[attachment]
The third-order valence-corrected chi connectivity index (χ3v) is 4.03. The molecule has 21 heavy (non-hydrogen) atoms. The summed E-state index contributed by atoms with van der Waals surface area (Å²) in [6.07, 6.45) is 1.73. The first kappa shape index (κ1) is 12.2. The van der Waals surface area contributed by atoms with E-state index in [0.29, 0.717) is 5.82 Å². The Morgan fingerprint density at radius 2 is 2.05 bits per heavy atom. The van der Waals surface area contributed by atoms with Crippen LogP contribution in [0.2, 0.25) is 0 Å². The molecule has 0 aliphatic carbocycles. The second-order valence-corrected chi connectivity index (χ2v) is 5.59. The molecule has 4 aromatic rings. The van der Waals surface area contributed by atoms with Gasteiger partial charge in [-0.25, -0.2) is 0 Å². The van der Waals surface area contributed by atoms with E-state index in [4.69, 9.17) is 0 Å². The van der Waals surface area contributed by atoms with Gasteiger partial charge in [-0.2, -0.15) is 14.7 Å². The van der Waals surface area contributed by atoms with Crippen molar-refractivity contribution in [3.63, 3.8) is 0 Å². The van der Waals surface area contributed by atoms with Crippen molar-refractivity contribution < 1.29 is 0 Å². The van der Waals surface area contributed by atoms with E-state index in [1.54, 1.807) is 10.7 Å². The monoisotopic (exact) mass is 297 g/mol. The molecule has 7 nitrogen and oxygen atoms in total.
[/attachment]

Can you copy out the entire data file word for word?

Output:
The third-order valence-corrected chi connectivity index (χ3v) is 4.03. The molecule has 21 heavy (non-hydrogen) atoms. The summed E-state index contributed by atoms with van der Waals surface area (Å²) in [6.07, 6.45) is 1.73. The first kappa shape index (κ1) is 12.2. The van der Waals surface area contributed by atoms with E-state index in [0.29, 0.717) is 5.82 Å². The Morgan fingerprint density at radius 2 is 2.05 bits per heavy atom. The van der Waals surface area contributed by atoms with Crippen LogP contribution in [0.2, 0.25) is 0 Å². The molecule has 0 aliphatic carbocycles. The second-order valence-corrected chi connectivity index (χ2v) is 5.59. The molecule has 4 aromatic rings. The van der Waals surface area contributed by atoms with Gasteiger partial charge in [-0.25, -0.2) is 0 Å². The van der Waals surface area contributed by atoms with E-state index in [4.69, 9.17) is 0 Å². The van der Waals surface area contributed by atoms with Gasteiger partial charge in [-0.2, -0.15) is 14.7 Å². The van der Waals surface area contributed by atoms with Crippen molar-refractivity contribution in [3.63, 3.8) is 0 Å². The van der Waals surface area contributed by atoms with Crippen molar-refractivity contribution < 1.29 is 0 Å². The van der Waals surface area contributed by atoms with E-state index in [1.54, 1.807) is 10.7 Å². The monoisotopic (exact) mass is 297 g/mol. The molecule has 7 nitrogen and oxygen atoms in total.